Geoff Gannon at Guru Focus makes a good point about viewing growth as a qualitative factor instead of a quantitative factor. Gannon makes the point about Coca-Cola (NYSE:KO) that Coke is a cola and has no taste memory. People do not get tired of drinking it. There is no taste fatigue. That makes it a franchise where bottling Coke can be repeated day after day after day and each day will be profitable. It is repeatable. Like KO, WMT is a franchise because it is repeatable. Worldwide, people do not grow tired of buying products at the cheapest price possible. Inexpensive goods never go out of style. That is one of the reasons that you can count on growth in WMT’s revenues as it expands into new markets.
Wal-Mart in 1990
Going back to my 1990 valuation, I think it is of interest to compare how my assumptions compare to the actual results of the company in 2000. On the top line, I projected revenues to be $89.9 billion per year which was only half of the $165 billion the company achieved in 2000. I clearly missed international expansion. The 1990 annual report had no information regarding international expansion. However, there may have been channels of information in 1990 that might have given an investor an indication that international expansion was a possibility.
I projected total stores open to be 3,125 versus the 3,989 the company had open in 2000. Again, this is attributable to international stores. My projection looks better when compared to the 2,985 U.S. stores open in 2000.
I projected net income to be $3.2 billion in 2000 while the company reported $5.4 billion. Another miss on my part. I projected 2000 EPS of $5.64. Adjusting for both of the two for one stock splits that occurred between 1990 and 2000, the split adjusted projected EPS is $1.41. This compares to the company’s 2000 reported EPS of $1.20. I did not project anywhere enough stock issuance during the 10-years as the shares outstanding basically doubled. That is why my projected EPS was 17% higher than the actual.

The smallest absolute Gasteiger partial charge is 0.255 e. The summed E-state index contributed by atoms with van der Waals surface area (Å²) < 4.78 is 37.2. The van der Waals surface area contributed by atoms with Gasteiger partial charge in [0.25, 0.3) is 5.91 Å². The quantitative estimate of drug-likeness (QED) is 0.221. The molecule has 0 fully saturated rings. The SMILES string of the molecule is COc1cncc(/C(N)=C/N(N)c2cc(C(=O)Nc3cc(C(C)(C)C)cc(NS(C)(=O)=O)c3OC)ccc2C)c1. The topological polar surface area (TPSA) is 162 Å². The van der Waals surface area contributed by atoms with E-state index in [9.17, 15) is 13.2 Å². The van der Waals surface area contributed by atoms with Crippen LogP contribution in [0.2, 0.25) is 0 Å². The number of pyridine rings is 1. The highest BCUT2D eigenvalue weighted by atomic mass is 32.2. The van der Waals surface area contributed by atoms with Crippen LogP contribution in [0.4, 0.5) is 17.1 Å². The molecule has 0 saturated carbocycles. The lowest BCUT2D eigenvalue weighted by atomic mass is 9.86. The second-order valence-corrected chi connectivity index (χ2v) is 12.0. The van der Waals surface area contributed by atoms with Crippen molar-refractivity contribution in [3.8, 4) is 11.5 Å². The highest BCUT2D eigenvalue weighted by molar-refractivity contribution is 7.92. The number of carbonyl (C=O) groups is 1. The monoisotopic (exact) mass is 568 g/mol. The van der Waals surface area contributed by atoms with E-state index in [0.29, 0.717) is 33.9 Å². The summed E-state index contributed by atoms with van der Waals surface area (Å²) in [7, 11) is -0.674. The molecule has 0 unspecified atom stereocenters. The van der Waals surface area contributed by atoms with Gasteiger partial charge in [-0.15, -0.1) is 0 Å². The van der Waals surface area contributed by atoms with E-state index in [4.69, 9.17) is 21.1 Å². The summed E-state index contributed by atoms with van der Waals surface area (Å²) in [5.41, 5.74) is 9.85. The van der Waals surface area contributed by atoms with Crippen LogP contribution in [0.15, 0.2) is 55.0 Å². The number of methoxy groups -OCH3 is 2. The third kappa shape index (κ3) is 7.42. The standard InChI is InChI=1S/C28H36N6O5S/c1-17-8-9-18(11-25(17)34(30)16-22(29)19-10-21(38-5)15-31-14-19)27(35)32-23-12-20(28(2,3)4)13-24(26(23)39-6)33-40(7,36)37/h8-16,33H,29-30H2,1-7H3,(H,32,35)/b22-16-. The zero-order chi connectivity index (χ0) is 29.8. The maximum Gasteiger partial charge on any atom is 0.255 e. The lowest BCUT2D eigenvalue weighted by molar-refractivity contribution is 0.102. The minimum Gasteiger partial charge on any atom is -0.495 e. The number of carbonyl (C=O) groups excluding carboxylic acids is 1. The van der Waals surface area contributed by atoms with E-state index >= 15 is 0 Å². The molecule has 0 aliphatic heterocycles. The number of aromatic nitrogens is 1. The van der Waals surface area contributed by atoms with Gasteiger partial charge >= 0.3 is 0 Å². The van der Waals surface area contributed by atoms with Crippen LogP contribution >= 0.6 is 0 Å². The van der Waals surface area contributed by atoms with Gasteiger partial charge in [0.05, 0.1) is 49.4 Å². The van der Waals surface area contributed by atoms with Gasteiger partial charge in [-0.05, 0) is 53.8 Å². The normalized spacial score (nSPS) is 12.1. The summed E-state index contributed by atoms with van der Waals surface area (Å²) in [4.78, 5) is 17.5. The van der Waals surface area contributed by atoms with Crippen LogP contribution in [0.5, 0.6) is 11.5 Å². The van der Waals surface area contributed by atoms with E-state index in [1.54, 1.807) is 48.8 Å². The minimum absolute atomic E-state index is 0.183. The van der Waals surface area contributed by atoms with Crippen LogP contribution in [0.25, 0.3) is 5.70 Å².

This a good example of the problems with projecting the future and why conservative estimates should be used. Even with my projections being off as much as they are, a purchase of WMT based on my estimates would have worked out to be a five bagger. Adjusting the January 31, 1990 stock price of $42.62 for both splits gives a split adjusted price of $10.66 which would have appreciated to $54.75 by January 31, 2000. Granted, the P/E (Price to Earnings) expansion that occurred was about to start deflating a couple of months later. However, even if the 45 P/E that WMT was selling at on January 31, 2000 were to contract back to the 22 P/E WMT was selling at on January 31, 1990, a holder of the stock would still be showing a profit after the tech bubble burst. As Buffett is known to say, “I’d rather be approximately right than precisely wrong.”